Remember that your redeemable earnings will be the price of your item, minus Poshmark’s fees. Luckily, those fees are super straightforward: For sales under $15, Poshmark takes a flat commission of $2.95 per sale. For sales over $15, Poshmark takes 20% commission, and you keep the remaining 80%. 

Luckily, too, Poshmark handles the payment process end-to-end, so you and your buyers don’t need to worry about trading sensitive payment and banking information. Poshmark also covers any credit card fees involved in the transaction. They also automatically calculate, collect, and remit applicable state and local sales taxes on your behalf.

Once you’ve begun to garner sales, you can check up on your current and past transactions with My Sales Report. If your sales history is too long to make sense of within the app, you can import the data to Google Sheets or Excel to create a pivot table. This now-legible table will help you more easily gain valuable business insights.

Top Tips for Selling on Poshmark

Selling on Poshmark is remarkably simple, but successfully selling on Poshmark takes a little more finesse than simply following the previous six steps. We’ve rounded up a few tips from experienced Poshmark sellers about how to glean the most value from the app (and that pile of old clothes and accessories in your closet).  

1. Good photos are key.

“Excellent pictures are important, especially when you’re trying to sell a competitive item or something more luxurious. Make sure to have great lighting, a nice background, and show off all angles of the item.” 

—Laurice, Poshmark seller and founder of ClothedUp (she’s sold over $5,000 worth of clothes and accessories on Poshmark alone!)

“I use a cell phone ring light that I bought from Amazon, and I take the picture of the item against a white poster board.”

Becky Beach, Poshmark Seller and Business Blogger

2. Market your item with popular brands in mind.

“If your item is similar to a name brand, such as a similar style to a Coach purse, then in your description or title, write ‘Leather Handbag—Looks Like a Coach,’ or something of that nature. This tactic can really increase your sales.”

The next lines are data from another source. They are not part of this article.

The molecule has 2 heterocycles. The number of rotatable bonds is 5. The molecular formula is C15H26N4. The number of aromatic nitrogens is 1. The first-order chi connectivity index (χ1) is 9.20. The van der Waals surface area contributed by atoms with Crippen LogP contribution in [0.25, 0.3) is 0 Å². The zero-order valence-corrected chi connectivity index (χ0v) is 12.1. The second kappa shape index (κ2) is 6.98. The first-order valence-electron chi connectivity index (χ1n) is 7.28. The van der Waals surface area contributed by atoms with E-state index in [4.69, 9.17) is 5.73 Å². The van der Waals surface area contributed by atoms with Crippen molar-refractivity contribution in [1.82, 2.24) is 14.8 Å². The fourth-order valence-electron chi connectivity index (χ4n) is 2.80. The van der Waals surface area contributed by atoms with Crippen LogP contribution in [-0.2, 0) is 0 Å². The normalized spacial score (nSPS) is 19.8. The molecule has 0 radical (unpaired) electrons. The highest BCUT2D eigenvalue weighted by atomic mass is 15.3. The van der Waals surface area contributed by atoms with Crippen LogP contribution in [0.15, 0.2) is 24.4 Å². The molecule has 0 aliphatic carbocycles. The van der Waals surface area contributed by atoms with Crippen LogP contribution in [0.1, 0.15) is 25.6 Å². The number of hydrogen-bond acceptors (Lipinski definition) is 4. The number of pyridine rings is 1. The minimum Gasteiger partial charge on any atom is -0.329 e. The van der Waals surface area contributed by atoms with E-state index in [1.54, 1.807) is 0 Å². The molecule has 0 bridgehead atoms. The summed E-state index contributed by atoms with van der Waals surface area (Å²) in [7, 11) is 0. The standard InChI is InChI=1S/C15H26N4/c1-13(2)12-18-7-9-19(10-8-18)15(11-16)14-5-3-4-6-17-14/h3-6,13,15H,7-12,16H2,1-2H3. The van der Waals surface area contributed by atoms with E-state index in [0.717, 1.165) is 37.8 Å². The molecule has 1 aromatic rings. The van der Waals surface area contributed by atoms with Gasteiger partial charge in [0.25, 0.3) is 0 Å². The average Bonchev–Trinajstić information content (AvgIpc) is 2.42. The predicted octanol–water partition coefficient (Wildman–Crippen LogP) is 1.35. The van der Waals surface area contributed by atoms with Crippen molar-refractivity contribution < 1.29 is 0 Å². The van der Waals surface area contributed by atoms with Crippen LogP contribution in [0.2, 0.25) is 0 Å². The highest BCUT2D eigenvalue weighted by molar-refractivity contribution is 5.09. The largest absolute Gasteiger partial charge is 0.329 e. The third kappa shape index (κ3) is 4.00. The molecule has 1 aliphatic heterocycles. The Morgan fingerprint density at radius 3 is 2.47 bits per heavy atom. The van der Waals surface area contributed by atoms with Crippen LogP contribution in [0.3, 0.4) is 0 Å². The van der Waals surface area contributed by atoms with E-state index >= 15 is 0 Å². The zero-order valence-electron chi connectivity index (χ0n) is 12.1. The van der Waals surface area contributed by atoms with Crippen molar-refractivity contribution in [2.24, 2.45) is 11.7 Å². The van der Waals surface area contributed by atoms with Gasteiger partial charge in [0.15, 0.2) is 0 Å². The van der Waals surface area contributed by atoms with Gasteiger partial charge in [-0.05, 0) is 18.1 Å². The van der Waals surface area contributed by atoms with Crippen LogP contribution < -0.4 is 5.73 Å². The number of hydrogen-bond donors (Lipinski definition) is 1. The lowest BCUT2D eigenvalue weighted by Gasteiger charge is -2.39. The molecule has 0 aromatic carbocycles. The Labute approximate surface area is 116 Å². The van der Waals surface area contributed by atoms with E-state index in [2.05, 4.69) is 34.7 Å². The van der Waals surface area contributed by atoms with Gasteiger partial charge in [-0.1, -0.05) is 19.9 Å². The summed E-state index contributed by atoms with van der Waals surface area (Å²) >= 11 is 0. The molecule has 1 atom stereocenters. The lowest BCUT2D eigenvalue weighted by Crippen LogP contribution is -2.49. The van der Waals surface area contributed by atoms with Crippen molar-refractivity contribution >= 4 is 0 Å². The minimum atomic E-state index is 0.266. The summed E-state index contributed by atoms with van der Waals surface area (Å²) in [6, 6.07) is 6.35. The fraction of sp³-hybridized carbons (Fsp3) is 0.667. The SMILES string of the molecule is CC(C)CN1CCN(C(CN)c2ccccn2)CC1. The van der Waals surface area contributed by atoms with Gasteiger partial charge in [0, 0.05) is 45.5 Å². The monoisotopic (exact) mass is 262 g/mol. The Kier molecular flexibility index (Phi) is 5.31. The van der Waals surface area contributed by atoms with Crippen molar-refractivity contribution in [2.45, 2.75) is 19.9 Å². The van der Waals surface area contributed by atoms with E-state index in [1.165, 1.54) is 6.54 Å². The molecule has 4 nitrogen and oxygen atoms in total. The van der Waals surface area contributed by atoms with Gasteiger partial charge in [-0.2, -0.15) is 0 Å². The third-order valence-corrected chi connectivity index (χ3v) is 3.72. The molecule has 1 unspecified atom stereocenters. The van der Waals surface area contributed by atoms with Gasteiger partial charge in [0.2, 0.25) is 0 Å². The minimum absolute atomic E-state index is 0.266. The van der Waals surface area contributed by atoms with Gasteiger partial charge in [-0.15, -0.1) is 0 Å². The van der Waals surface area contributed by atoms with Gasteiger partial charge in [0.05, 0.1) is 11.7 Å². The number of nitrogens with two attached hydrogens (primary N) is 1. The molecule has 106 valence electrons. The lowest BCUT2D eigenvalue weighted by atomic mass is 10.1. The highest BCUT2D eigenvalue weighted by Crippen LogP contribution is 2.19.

—Becky Beach

3. Be as descriptive as possible.

“People want to know exactly what they’re getting, and often they’re searching for specific terms. Make sure to include the brand name, exact item name, item number, color description, any flaws, a link to the original item if you can find it, and any other information available in your product description.”

—Laurice

selling on poshmark

4. Keep an eye out for promotion opportunities.

“Utilize bundle discounts. Bundle discounts are a great option to offer buyers—they save money on shipping, and help you sell more items.”

—Laurice

Watch for promotion notifications. I sold three items within hours of listing and I believe a Sunday sale had a lot to do with that. On the day I listed, Poshmark sent a notification saying if you dropped your price by at least 10% they would notify all your ‘Likers’ and offer them free shipping if they ordered within six hours. Needless to say, I dropped my prices. Allow a little wiggle room in your prices for sitewide promotions.”

The Work At Home Wife

5. Target potential customers.

“Bring the buyers to you. After I list an item, I spend some time finding buyers. How? I do a search for the exact item I’m selling (same size, brand, style) or a similar style in the same brand and size. I start going through those listings and following everyone who has liked that item. That will send them a notification that I’m now following them. Hopefully, they will pop over to check out my closet and see that I have that item they like. Maybe at a better price. Maybe in better condition. Maybe they missed out on the first one and don’t want to miss out again!”

—The Work At Home Wife

How to Sell on Poshmark: The Bottom Line

Like most things in life, being successful at selling on Poshmark takes just a bit of practice and experience. In addition to following the advice of the Poshmark sellers above, we’d recommend simply spending time on the app, building a community of Poshmark users, paying close attention to the sellers you admire, and shopping for items yourself. 

It’s also worth looking at Poshmark’s data reports to understand current trends. The better you understand how the marketplace works and buyers’ preferences and behaviors, the better you’ll be able to market your own items. 

Caroline Goldstein

Contributing Writer at Fundera
Caroline is a former Fundera staff writer and current freelance writer, specializing in small business and finance. She has an MFA in fiction from New York University. She loves finding creative ways to help entrepreneurs grow.